Nevertheless, if these various interpretations were only points of this parable, then there would be no reason to include the reaction of the all-day workers.

So when the first came, they thought that they would receive more, but each of them also got the usual wage. And on receiving it they grumbled against the landowner, saying -- These last ones worked only one hour, and you have made them equal to us, who bore the burden and heat of the day.

Is the purpose and punch of this parable to address those who criticize and oppose the good news? Here we have a compassionate, merciful, generous landowner who seems to be confronted by envious and resentful workers who despite receiving just wages for the period of time for which they were contracted can not resist judging both the unworthiness of their fellow workers or what seems to be a transgression of what is fair in their world view of justice.

He said to them in reply -- My friend, I am not cheating you. Did you not agree with me for the usual daily wage? Take what is yours and go. What if I wish to give this last one the same as you? Or am I not free to do as I wish with my own money? Are you envious because I am generous? Thus the last will be first and the first will be last.

Note that -- friend -- used above is a coolly distant address in its original Greek context. Perhaps there is a piece of us all that sympathizes with those who worked all day especially through the hottest part of the day when the sun passed directly overhead. The workers who only worked the last hour enjoyed the breezes of the cool afternoon air. Although the all-day workers received the wage for which they agreed, it is hard not to join them in their envious or resentful glares toward the other workers and the landowner. However, why is it that we tend to identify ourselves with the all-day workers?

HOMILY: Ask what character we identify ourselves with in the story. Does this tell us anything about how we view God? Does tell us how we view ourselves? Does this tell us how we deal with God and how God deals with us?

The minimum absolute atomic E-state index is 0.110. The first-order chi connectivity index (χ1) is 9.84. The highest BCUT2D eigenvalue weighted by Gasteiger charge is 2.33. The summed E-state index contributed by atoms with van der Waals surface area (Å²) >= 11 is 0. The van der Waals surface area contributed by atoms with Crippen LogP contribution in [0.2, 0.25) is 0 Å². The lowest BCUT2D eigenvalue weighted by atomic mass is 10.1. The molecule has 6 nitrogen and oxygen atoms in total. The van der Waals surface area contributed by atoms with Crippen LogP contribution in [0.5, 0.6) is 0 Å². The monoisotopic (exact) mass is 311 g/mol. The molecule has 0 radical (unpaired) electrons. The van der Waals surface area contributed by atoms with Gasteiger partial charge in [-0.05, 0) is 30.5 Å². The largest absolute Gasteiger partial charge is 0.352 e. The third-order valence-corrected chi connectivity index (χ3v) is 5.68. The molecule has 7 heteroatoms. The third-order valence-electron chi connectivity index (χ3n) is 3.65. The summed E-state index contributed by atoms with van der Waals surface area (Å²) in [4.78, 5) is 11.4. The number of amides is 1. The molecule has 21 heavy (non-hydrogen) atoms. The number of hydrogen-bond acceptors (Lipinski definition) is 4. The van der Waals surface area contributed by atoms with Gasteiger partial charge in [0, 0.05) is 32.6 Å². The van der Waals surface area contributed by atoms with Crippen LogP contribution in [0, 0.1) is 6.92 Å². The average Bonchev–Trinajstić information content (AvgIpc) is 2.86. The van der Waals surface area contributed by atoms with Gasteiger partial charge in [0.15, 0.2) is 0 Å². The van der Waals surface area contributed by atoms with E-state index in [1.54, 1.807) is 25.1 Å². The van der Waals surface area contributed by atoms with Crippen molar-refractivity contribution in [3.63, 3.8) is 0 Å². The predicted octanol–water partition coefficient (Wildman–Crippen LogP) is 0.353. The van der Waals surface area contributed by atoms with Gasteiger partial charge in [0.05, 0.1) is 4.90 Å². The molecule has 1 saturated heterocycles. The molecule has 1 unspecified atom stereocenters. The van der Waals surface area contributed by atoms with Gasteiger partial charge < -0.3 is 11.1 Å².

In many ways the ending of this parable mirrors that of the ending of the Prodigal Son parable. The character of the eldest brother can be likened to one of the jealous all-day workers. The mercy and compassion of the authority figure in each parable causes jealousy.

The appropriateness of the interaction between Jesus and outcasts and sinners is strongly questioned in the Gospels by various groups. Likewise, the appropriateness of a full day of wages being paid to partial-day workers is questioned by the all-day workers. Does Jesus use this parable to reveal what God the Father is like -- so loving, so filled with compassion, and so all-inviting -- and therefore what His Son is like too? Is the parable actually a defense of the actions of Jesus against the Pharisees and Scribes? As Jesus likened himself to the Good Shepherd, here he likens himself to the Good Employer. Some scholars posit that this parable may have been originally addressed to the Pharisees and Scribes but its audience changed when the parable was adapted to the community of Matthew.

Also, when reading this parable, one wonders if it is in response to the question of Peter in the proceeding story of the Rich Young Man. Jesus tells the wealthy, young man that he must sell what he has and give it to the poor in order to have treasure in heaven. Further, after doing so, the rich, young man has an open invitation to follow Jesus. He goes away sad. Peter then asks -- We have given up everything and followed you. What will there be for us? In short, Jesus responds -- you will have a hundred times what you gave up and eternal life, but many who are first will be last, and the last will be first. It is as if Jesus gives an answer; but also a warning.

Does this story serve to make sure that Peter does not think -- The rich young man went away sad; but we did not. We are superior (pride). Does this story serve to make sure that Peter does not think -- The rich young man went away sad; but we did not. So what will we get because of our decision? (quid pro quo attitude). Does this story serve to make sure that Peter does not think -- The rich young man went away sad; but we did not. He does not deserve any of the things we will get. (preoccupation with others). Pride, a quid pro quo attitude, and a preoccupation with others are sure stumbling blocks to an unhealthy spirituality and an unhealthy relationship with God. Perhaps the parable guards against holding these attitudes. These unhealthy qualities can be found at different points in the lives of various biblical figures. For example, Jonah sat on a hill outside the city of Nineveh and sulked when God spared the city. The elder brother reacted less than charitably when his father invited him to join the party that he was throwing to celebrate the return of his prodigal son. The Pharisee in prayer thanked God that he was not like the tax collector mired in sin.